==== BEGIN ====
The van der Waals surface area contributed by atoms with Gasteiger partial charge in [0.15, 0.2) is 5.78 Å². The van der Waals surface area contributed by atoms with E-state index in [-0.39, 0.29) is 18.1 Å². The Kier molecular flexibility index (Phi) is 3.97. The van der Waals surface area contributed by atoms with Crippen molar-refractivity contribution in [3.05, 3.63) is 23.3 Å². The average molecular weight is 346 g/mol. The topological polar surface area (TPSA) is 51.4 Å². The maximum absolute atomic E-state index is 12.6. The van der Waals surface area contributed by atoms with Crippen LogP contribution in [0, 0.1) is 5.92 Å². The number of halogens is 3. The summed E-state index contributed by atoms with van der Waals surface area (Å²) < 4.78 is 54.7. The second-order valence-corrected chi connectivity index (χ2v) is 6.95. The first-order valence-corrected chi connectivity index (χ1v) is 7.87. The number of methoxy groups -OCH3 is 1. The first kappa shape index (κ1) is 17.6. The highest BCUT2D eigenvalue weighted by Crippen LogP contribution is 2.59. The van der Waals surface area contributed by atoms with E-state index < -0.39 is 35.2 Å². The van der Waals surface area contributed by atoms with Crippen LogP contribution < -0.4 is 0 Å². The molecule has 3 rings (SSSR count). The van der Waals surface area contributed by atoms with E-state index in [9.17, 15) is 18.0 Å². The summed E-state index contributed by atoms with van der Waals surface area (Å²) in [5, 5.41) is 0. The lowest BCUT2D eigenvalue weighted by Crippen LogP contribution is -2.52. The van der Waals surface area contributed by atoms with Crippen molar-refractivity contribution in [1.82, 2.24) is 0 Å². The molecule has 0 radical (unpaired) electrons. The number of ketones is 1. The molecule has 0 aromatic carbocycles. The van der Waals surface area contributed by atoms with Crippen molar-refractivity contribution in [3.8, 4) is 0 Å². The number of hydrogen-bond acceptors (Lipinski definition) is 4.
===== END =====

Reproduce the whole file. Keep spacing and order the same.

The van der Waals surface area contributed by atoms with Gasteiger partial charge in [0.15, 0.2) is 5.78 Å². The van der Waals surface area contributed by atoms with E-state index in [-0.39, 0.29) is 18.1 Å². The Kier molecular flexibility index (Phi) is 3.97. The van der Waals surface area contributed by atoms with Crippen molar-refractivity contribution in [3.05, 3.63) is 23.3 Å². The average molecular weight is 346 g/mol. The topological polar surface area (TPSA) is 51.4 Å². The maximum absolute atomic E-state index is 12.6. The van der Waals surface area contributed by atoms with Crippen LogP contribution in [0, 0.1) is 5.92 Å². The number of halogens is 3. The summed E-state index contributed by atoms with van der Waals surface area (Å²) < 4.78 is 54.7. The second-order valence-corrected chi connectivity index (χ2v) is 6.95. The first-order valence-corrected chi connectivity index (χ1v) is 7.87. The number of methoxy groups -OCH3 is 1. The first kappa shape index (κ1) is 17.6. The highest BCUT2D eigenvalue weighted by Crippen LogP contribution is 2.59. The van der Waals surface area contributed by atoms with E-state index < -0.39 is 35.2 Å². The van der Waals surface area contributed by atoms with Crippen LogP contribution < -0.4 is 0 Å². The molecule has 3 rings (SSSR count). The van der Waals surface area contributed by atoms with E-state index in [9.17, 15) is 18.0 Å². The summed E-state index contributed by atoms with van der Waals surface area (Å²) in [5, 5.41) is 0. The lowest BCUT2D eigenvalue weighted by Crippen LogP contribution is -2.52. The van der Waals surface area contributed by atoms with Crippen molar-refractivity contribution in [1.82, 2.24) is 0 Å². The molecule has 0 radical (unpaired) electrons. The number of ketones is 1. The molecule has 0 aromatic carbocycles. The van der Waals surface area contributed by atoms with Crippen molar-refractivity contribution in [3.8, 4) is 0 Å². The number of hydrogen-bond acceptors (Lipinski definition) is 4.